As Bill Kartalopoulos wrote in World Literature Today, “Externalization, improvisation, systems, and collaboration: these ideas and more inform the decentered approach that runs through Manouach’s mature work. In all their diverse manifestations, Manouach’s comics undercut both the protagonist-based model of classical narrative and the author-expression mode of traditional creative production.” While not working in digital media proper, Manouach’s work, with its relentless defamiliarization and reliance on collaborative creative processes, foregrounds approaches to art and narrative that are clearly in tune with this changed media ecology.

Most of Manouach’s comics have been put out by Belgian publisher La Cinquième Couche.

Conference Programme

Images (c) Richard McGuire. Used with permission. 

The conference does not require advance registration (except the WREKshop). It is a free event and completely open to the public. 

Wednesday 15 June

Conference opening event: WREKshop by Olivier Deprez & Miles O’Shea
9h-17h, organized by Paul Mahoux, Académie des Beaux-Arts de Liège   (registrations closed)

20h – WREKshop Projection: Après la mort, après la vie and other ‘cinématogravures’, with comments by Olivier Deprez and Aarnoud Rommens – Salle Lumière, Université de Liège


Thursday 16 June

8h30-9h – Welcome and registration

9h-9h30 – Introduction by Aarnoud Rommens, Björn-Olav Dozo & Benoît Crucifix

9h30 – 11h30 – Thinking about Digital Comics through Practice

  • Nicolas Labarre (Université Bordeaux-Montaigne), “The Users of Comics as Scholarship”
  • Anthony Rageul (Université Rennes 2, artist), “De la jubilation de concevoir des ‘récits-interfaces’”
  • Daniel Merlin Goodbrey (University of Hertfordshire), “Choose the Format of the Destructor: Design Choices for Comic Creators in Print and Digital Media”
  • Yannis La Macchia (graphic artist), “Narration par fragments”

Coffee break

11h45-12h45
Ilan Manouach
“Shapereader: Tactile Storytelling for the Visually Impaired”

Lunch (room A2/5/6)

14h-15h30 – Bande dessinée numérique : esthétique et lecture

  • Julien Baudry (Université Bordeaux-Montaigne), “Les paradoxes de l’innovation esthétique dans la création numérique en bande dessinée”
  • Magali Boudissa (Université Paris 8), “De l’album à l’écran : enjeux narratifs et esthétiques de la bande dessinée numérique”
  • Jean-Bernard Cheymol (CMI – Université Paris 3), “La vitesse dans 3″ de Marc-Antoine Mathieu”

Coffee break

15h45-17h15 – Comics, Technology and Here

  • Côme Martin (Université Paris-Sorbonne, Paris IV), “Contre ou au-delà de l’imprimé? La bande dessinée numérique à la recherche d’un statut spécifique”
  • Ernesto Priego (City University of London) and Peter Wilkins (Douglas College), “The Question Concerning Comics as Technology: Gestell and Grid”
  • Aarnoud Rommens (Université de Liège), “Weird Media”

18h-19h30
Richard McGuire & Stephen Betts
“Digitizing Here


Friday 17 June

9h-9h45 – Digital Practices

  • Loraine Furter (Hybrid Publishing Group), “Hidden Histories, Public Libraries”
  • Robert Rapoport (Leuphana University), “The Poetics of the AI Video Edit: Projection, Synch, Phase”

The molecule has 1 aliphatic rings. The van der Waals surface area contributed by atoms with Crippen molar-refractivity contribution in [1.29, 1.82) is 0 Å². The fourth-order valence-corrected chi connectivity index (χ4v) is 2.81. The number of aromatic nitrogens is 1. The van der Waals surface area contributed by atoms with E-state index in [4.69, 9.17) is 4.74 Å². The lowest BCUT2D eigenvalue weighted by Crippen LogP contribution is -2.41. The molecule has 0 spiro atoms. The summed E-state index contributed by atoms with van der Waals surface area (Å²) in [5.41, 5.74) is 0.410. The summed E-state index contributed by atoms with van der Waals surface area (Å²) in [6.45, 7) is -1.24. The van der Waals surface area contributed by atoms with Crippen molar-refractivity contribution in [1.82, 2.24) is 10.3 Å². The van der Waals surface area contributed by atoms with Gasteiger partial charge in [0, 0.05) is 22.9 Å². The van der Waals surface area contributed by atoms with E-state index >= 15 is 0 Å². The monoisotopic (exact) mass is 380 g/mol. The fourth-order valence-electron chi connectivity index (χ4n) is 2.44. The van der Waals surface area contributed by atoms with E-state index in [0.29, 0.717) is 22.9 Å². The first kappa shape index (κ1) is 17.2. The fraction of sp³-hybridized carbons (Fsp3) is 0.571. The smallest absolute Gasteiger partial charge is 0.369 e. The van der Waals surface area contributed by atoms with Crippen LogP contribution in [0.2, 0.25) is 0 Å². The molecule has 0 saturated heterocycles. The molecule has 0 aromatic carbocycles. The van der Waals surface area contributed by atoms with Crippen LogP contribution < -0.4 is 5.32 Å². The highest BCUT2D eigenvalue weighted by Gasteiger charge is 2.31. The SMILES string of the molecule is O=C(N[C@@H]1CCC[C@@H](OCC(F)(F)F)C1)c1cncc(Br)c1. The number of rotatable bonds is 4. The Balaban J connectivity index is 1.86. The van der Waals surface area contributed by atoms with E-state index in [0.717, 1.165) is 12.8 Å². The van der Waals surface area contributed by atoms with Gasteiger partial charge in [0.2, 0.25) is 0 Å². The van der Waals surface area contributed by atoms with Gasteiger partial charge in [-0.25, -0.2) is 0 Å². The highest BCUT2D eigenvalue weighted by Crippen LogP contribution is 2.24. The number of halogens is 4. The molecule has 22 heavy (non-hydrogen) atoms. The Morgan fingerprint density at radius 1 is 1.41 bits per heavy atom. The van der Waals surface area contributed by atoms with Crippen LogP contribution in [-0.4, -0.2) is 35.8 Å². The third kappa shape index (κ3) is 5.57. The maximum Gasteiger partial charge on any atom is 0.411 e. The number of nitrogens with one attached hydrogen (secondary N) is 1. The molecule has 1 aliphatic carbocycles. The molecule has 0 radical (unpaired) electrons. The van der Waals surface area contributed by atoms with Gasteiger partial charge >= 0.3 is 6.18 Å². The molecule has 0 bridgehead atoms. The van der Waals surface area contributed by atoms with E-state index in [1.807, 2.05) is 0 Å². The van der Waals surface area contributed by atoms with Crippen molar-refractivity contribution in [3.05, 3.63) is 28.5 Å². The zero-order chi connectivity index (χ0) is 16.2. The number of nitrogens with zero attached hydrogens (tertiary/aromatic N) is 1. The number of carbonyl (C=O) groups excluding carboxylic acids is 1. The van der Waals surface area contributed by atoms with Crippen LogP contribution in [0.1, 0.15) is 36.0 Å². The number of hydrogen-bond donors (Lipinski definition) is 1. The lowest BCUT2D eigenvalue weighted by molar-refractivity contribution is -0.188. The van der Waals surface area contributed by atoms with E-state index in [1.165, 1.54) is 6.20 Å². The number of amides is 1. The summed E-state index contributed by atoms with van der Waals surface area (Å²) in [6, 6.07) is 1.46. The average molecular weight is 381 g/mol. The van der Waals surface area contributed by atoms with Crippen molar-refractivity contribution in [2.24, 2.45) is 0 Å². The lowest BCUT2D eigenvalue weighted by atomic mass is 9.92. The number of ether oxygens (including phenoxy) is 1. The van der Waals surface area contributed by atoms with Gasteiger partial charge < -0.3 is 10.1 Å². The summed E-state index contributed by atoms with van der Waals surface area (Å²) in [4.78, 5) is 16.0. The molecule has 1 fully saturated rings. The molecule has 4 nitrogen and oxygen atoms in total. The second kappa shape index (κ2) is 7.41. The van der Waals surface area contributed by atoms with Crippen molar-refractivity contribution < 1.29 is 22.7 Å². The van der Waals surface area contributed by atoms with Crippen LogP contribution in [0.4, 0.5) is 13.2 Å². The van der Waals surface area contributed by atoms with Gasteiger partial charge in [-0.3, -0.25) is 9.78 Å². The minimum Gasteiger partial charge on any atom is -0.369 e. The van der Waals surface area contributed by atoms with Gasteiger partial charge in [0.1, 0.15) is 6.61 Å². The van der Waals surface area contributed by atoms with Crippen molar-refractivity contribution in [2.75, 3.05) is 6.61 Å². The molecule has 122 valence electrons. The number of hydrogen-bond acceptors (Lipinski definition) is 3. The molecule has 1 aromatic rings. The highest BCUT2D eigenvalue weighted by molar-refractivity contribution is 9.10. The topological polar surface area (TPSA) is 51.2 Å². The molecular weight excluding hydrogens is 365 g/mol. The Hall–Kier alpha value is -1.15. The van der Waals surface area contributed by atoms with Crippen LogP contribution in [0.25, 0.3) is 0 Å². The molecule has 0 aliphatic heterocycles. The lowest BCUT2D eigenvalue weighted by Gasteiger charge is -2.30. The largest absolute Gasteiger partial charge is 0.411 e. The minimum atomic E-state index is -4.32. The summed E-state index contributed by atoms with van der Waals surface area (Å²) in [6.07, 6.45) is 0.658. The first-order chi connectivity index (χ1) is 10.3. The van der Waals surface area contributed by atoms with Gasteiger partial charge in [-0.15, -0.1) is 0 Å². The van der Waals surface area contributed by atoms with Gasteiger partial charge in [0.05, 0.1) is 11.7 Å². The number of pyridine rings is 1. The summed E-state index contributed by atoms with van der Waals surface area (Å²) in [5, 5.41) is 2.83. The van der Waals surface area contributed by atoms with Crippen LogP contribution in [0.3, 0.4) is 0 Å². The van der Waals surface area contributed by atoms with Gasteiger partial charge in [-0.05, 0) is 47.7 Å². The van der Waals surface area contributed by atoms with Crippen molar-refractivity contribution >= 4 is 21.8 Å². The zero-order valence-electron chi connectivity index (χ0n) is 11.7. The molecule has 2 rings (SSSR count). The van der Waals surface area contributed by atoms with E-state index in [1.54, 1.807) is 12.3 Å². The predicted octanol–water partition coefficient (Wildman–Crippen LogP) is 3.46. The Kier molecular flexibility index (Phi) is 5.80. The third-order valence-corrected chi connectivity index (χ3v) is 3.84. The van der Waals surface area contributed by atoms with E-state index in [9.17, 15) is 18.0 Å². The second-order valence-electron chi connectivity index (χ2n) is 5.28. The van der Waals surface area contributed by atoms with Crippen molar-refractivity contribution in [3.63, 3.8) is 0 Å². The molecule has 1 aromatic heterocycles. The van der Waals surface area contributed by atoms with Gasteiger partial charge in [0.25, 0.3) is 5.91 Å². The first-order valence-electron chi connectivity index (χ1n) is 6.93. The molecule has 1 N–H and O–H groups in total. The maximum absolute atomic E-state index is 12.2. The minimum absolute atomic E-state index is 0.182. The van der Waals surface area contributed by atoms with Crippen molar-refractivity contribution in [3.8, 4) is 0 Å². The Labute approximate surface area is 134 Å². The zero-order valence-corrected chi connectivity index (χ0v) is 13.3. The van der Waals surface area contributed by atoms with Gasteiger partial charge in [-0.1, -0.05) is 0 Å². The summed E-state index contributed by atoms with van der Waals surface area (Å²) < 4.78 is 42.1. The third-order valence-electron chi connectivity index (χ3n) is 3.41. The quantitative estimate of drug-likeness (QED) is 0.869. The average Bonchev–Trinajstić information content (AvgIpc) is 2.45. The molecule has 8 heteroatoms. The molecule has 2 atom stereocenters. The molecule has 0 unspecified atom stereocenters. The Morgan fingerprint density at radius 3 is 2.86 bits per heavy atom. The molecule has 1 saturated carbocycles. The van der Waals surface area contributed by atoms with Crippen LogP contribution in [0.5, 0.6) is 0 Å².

9h45-11h15 – Networks/Circulation

  • Estelle Dalleu (Université de Strasbourg), “D’un algorithme en résistance : le GIF. À propos de Zac’s Haunted House et Zac’s Control Panel de Dennis Cooper”
  • Dinu Gabriel Munteanu (Nottingham Trent University), “Indeterminate Media and the Poetics of Loss: Architecture, Colour and Mood on Tumblr Microblogs”
  • Vendela Grundell (Stockholm University), “Interfacing Poetics: Glitch Art Transforming Spectatorship”

Coffee break

11h30-12h30
Johnny Golding (CFAR-Birmingham City University)
“Exquisite Matter: Sensoria, Entanglement and the Roll of the Code (Encountering the Strange Case of 3D Printing)”

Lunch (room A2/5/6)

13h30-14h30 – The Music of Code and Software

  • Jonathan Impett (Orpheus Institute & Middlesex University), “Building with the Unnamable: Code, Music and Operational Discourse”
  • Raffaele Pavoni (Università degli Studi di Firenze), “From Music Videos to Music Algorithms. The Convergence of Software Houses and Record Labels in Chrome Experiments Interactive Music Videos”

14h30-15h30
Sarah Kember (Goldsmiths, University of London)
“iMedia: What or Where is the i in iMedia?”

Coffee break

15h45-16h45 – Rethinking Interfaces

  • Sylvie Fabre (Université d’Artois), “Du lecteur à l’utilisateur: l’expérience de la lecture sur écran, entre raison graphique et raison numérique”
  • Dane Watkins (Falmouth University), “Smudging the Interface: How Can the Aesthetics of Comics Enhance the Usability of User Interfaces?”

17h-18h
Gregory Ulmer (University of Florida)
“Electracy: the Digital Apparatus”


Saturday 18 June

9h-10h30 – Mediality in the Digital Age

  • Simon Grennan (University of Chester) and Ian Hague (London College of Communications), “Medium, knowledge, structure: capacities for choice and the contradiction of medium-specificity in games and comics”
  • Olivier Crépin (Université Paris 8), “Walking Dead : de l’adaptation à la transmédialité, transformations du rythme du récit et implications”
  • Gert Meesters (Université de Lille), “Bob and Bobette and Digital Enthusiasm. How a Big Comics Publisher in Flanders Put a Lot of Effort into Discrediting His Own Books”

Coffee break

11h-12h
Markku Eskelinen (independent researcher)
“Cybertextuality in 3D: a historical-theoretical-practical framework for re-reading literature”

Lunch (room: A2/5/6)

13h30-14h45 – Game Design and Narratology

  • Victor Cayres, Lynn Alves, Cristhyane Ribeiro (State University of Bahia), “A Game Narrative Development Framework Based on Dramaturgical Analysis Tools”
  • Mark R. Johnson & Darren J. Reed (University of York), “Towards Participatory Game Design”
  • David Myers (Loyola University New Orleans), “Possible Stories and Literal Games”

14h45-15h45
Gregory Steirer (Dickinson College)
“God from the Machine: Constructing Authorship in Twenty-First Century Interactive Fiction”

Coffee break

16h-17h – Reprocessing Literature Through the Algorithm

  • Martin Zeilinger (Anglia Ruskin University), “Machine-Readable Beckett: A Transdisciplinary Approach to Reading and Performing Quad as Algorithmic Theatre”
  • Philipp Sack (Braunschweig University of Art), “Commodity and thought forms. On ‘Poetry for Robots’”

17h-18h – Oulipo and Digital Avant-Gardes

  • Natalie Berkman (Princeton University), “L’Oulipo numérique”
  • Catherine Lenoble and An Mertens (Algolit), “Exercices de style with algorithms #Digital avant-gardes”

18h-18h30 – Concluding Remarks